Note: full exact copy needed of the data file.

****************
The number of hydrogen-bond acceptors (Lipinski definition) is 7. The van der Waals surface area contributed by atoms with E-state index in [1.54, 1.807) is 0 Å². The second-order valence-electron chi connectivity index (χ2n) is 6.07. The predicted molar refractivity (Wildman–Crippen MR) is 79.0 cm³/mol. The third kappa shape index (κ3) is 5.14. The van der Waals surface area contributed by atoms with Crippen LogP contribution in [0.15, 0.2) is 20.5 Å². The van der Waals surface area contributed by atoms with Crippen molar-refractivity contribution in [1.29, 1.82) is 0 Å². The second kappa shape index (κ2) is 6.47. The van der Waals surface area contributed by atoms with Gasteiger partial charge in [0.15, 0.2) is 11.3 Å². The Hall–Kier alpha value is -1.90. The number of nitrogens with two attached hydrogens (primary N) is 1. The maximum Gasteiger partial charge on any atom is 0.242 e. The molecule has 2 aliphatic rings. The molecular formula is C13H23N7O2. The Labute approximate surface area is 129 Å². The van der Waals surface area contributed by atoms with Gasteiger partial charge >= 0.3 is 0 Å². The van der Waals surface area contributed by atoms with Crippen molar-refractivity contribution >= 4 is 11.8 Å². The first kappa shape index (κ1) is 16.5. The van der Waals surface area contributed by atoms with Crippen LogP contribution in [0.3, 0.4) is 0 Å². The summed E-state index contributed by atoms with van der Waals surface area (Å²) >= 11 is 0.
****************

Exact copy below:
The number of hydrogen-bond acceptors (Lipinski definition) is 7. The van der Waals surface area contributed by atoms with E-state index in [1.54, 1.807) is 0 Å². The second-order valence-electron chi connectivity index (χ2n) is 6.07. The predicted molar refractivity (Wildman–Crippen MR) is 79.0 cm³/mol. The third kappa shape index (κ3) is 5.14. The van der Waals surface area contributed by atoms with Crippen LogP contribution in [0.15, 0.2) is 20.5 Å². The van der Waals surface area contributed by atoms with Crippen molar-refractivity contribution in [1.29, 1.82) is 0 Å². The second kappa shape index (κ2) is 6.47. The van der Waals surface area contributed by atoms with Gasteiger partial charge in [0.15, 0.2) is 11.3 Å². The Hall–Kier alpha value is -1.90. The number of nitrogens with two attached hydrogens (primary N) is 1. The maximum Gasteiger partial charge on any atom is 0.242 e. The molecule has 2 aliphatic rings. The molecular formula is C13H23N7O2. The Labute approximate surface area is 129 Å². The van der Waals surface area contributed by atoms with Gasteiger partial charge >= 0.3 is 0 Å². The van der Waals surface area contributed by atoms with Crippen molar-refractivity contribution >= 4 is 11.8 Å². The first kappa shape index (κ1) is 16.5. The van der Waals surface area contributed by atoms with Crippen LogP contribution in [0.3, 0.4) is 0 Å². The summed E-state index contributed by atoms with van der Waals surface area (Å²) >= 11 is 0.